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Introduction to Learning

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Essay title: Introduction to Learning

Learning unlike most of the other concepts that are involved in this lab as well as the pre-cursing studies, can not be directly defined. Instead Learning has to be inferred from the change of behavior observed in the subject. A more or less permanent change implies the subject has “Learned” the desired response. Operant Conditioning is conditioning a specific subject to perform an Operant response to receive a reinforcer (such as food). An apparatus used to achieve this would be the “Skinner Box” or the “Davis universal feeder” (along with key light and response key) that was used in the Talton, Higa and Staddon study of 1999.

There are general concepts that are involved with most of the studies conducted on “Learning”, such as Continuous Reinforcement. (CI) delivers a reinforcer whenever the subject performs the desired operant response, eventually creating high proportions of responses. Other forms of reinforcement that are involved within both this study as well as prior literature include; Fixed Interval (FI) trials in which a reinforcer is given on the first response after the set interval has elapsed. Variable Interval (VI) trials do not have a constant time interval, but instead vary around a designated mean. Finally the Extinction phase offers no reinforcement upon the achievement of the operant response, in an attempt to test the strength of the subjects previous training, or to reduce the occurrence of the behavior. Scalloping (or Inverse Scalloping) occurs during the FI training period. Early during this training Inverted scalloping occurs due to the subjects excitatory nature towards food, but as the subject begins to understand the length of the interval scalloping occurs. The subject responds most frequently only when there is a possibility of a reinforcer.

The study conducted by Talton et al (1999), used FI and VI schedules to explore the ability of goldfish to learn. They wanted to show that goldfish could achieve similar results as had been found during previous studies of rats and pigeons. Specifically to replicate studies that had shown sensitivity to temporal schedules in goldfish (Rozin, 1965; Wolf & Baer, 1963). The Talton et al (1999) study used 5 Shubunkin goldfish that were conditioned to perform a paddle pressing task. This task was conducted in the context of two different experiments.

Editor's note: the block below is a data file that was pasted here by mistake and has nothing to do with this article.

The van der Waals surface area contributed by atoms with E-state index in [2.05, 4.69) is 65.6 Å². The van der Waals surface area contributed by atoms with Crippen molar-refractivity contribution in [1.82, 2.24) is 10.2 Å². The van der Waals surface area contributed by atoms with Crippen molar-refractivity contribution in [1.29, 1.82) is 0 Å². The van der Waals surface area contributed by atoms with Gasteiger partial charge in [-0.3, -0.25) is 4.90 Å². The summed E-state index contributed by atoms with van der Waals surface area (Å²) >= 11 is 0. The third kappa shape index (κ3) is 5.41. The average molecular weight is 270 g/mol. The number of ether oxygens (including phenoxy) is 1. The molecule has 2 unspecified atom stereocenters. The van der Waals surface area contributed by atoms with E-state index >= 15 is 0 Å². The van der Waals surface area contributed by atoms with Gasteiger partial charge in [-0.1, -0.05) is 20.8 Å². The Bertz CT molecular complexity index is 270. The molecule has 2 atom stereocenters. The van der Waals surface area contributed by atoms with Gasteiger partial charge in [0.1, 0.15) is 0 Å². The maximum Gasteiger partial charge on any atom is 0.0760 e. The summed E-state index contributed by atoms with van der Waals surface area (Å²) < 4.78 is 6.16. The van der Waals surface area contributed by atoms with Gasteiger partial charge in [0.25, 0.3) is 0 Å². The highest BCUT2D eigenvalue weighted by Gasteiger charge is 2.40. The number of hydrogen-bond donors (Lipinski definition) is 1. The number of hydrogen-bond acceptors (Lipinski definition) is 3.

In experiment one The goldfish were pre-conditioned for two weeks with FI schedules and were then studied under five different interval periods (all consisting of 25 trials). These were FI 60s, FI 240s, FI 30s, FI 60s, and finally a VI 60s. The observations from this study seemed to match the previous works. They showed the goldfish’s seeming ability to learn temporal schedules for response and reinforcement. Specifically that the average wait times (latent periods) depended upon the length of the FI. The final FI 60s period and the VI 60s period did not differ greatly. These overall findings indicated that the fish learned to estimate the interval time of reinforcement and were therefore able to only increase their responses as they got closer to the interval time, and decrease them directly after receiving the reinforcer. Although these differences were not to the same scale as those visible in rats and pigeons they nonetheless provided evidence to support the temporal thought abilities of goldfish.

Their second experiment involved the use of a FI reinforcement procedure, in which they sporadically omitted the reinforcer. Although they omitted the reinforcer (food pellet) they continued to conduct the secondary stimuli during these omitted periods (ie. key light). These trials were conducted in FI 60s, they randomly selected 25% of the FI reinforcement periods and omitted the reinforcer (these omitted periods were designed so as not to have two omitted intervals in a row). The wait times for this experiment showed a slower increase then in experiment one. After the omitted periods the wait times were drastically decreased and total responses increased, (in comparison to those occurring after reinforced periods). This shows that these omission periods had an excitatory effect upon the goldfish. (Ie. They are expecting the reinforcer and therefore increase activity). These findings again support their hypothesis of goldfish’s ability to learn temporal schedules for response and reinforcement.

The results from these conjoined experiments support the idea that, the conditioning patterns observed in both rats and pigeons can also be found in goldfish. These goldfish portray a similar form or ability for “Learn” different interval reinforcement schedules.

The Machado and Cevik study of 1998 used 6 pigeons to explore the processes of acquisition and extinction using periodic reinforcement. The same concept of having the subject achieve an operant response was used (pecking an illuminated key). To achieve this Machado

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